Season 2 of “Ginny and Georgia” tells a dismally clichéd story


Neetra Chakraborty

The second season of Ginny and Georgia hit Netflix on Jan. 5 2023.

Note: Spoilers and TW

The highly awaited second season of Netflix show “Ginny & Georgia” debuted in the platform’s top 10 after its Jan 5. release. However, the promised representation of real-world issues was severely lacking.

The comedy-drama series revolves around the relationship between a mother and her daughter, who are involved in a tangled web of drama. It spotlights Georgia, a teenage mother, who struggles to raise her two children, Ginny and Austin, alone while coping with the trauma that her various romantic prospects have brought her. In order to remain financially stable and care for her children, she resorts to pawning off money from the men she was involved with and goes to great lengths to secure an income for her family. The estranged woman and her children head back on the road each time she leaves the man she was entangled with. This becomes a cycle that continues for years until the family arrives in Wellsbury, a fictional town where the series is set. 

However, this aspect of Georgia’s personality feels oddly over-exaggerated, as if the producers have tried too hard to push her into the stereotypical “single mother” role. Everything, from her controversial actions, her familial priorities, and her long, emotional monologues, feed into an unrealistic portrayal. True, Brianne Howey plays the part of the unconventional young mother convincingly, but even Georgia’s most outlandish decisions are overlooked in favor of her array of romantic interests and precedences as a mother of two.  The viewers’ glorification of Georgia and her decisions are partially to blame as well. Season 2 discloses a great deal of Georgia’s past, however, fans fail to recognize how her mistakes are controversial. Even Georgia murdering her exes does not paint her as a “criminal mastermind” in their eyes. Instead of holding her accountable for how her actions affect her parenting, Georgia rises to the ranks as a fan favorite. Throughout the show, the viewers catch sight of her questionable actions, yet still find a way to love every single one.

Furthermore, the directors focus so much on Georgia’s past that they lose sight of Ginny and Georgia’s present relationship. They prioritize the creation of a plot that includes twists, turns, flashbacks and dramatic chaos, which creates a disregarded and rushed relationship between the duo.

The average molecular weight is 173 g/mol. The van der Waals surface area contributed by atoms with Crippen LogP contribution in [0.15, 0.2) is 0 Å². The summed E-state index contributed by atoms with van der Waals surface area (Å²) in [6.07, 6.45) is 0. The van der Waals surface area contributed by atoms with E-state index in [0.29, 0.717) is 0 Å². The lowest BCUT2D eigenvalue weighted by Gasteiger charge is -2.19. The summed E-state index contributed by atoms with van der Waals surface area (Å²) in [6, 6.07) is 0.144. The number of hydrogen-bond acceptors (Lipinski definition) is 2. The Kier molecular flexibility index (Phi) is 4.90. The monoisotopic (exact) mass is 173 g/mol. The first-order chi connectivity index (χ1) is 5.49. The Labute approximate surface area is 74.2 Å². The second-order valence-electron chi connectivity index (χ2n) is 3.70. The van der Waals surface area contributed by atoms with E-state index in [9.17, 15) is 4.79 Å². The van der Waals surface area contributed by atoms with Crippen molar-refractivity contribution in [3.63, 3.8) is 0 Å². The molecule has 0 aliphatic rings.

Georgia is not the only character with an overly-stereotyped depiction continuing into Season 2. Twins Marcus and Maxine, Ginny’s boyfriend and best friend respectively, play a pivotal role that adds onto the conventionalized idea of how stereotypes work. Ginny, Austin, and other recurring characters also have cliché-ridden roles which severely limit the potential of the well-developed setting and overall message. 

Season 1 shows 15-year-old Ginny as an individual who is struggling with depression and anxiety as a result of her many moves, grim personal life and constant need of validation. This was the real-world representation viewers had been waiting for, and if the producers played their cards right, Ginny’s character could encapsulate the problems that an alarming rate of teenagers around the world struggle with. This was an opportunity for Ginny’s character to break the simplified and over-exaggerated image of mental health in the western media.

But once again, a character’s problems are overshadowed by unsightly clichés. In Season 2, Ginny is forced to give in to the role of a typical movie teenager whose priorities rarely go beyond friends, parties, and the pursuit of romantic relationships. Her struggles are given a few seconds of screen time, and then pushed aside like mere sub-details. Her “teenage life” overshadows the importance of her mental health struggles. This obvious disregard makes it tougher for viewers to relate to the unrealistic show and character.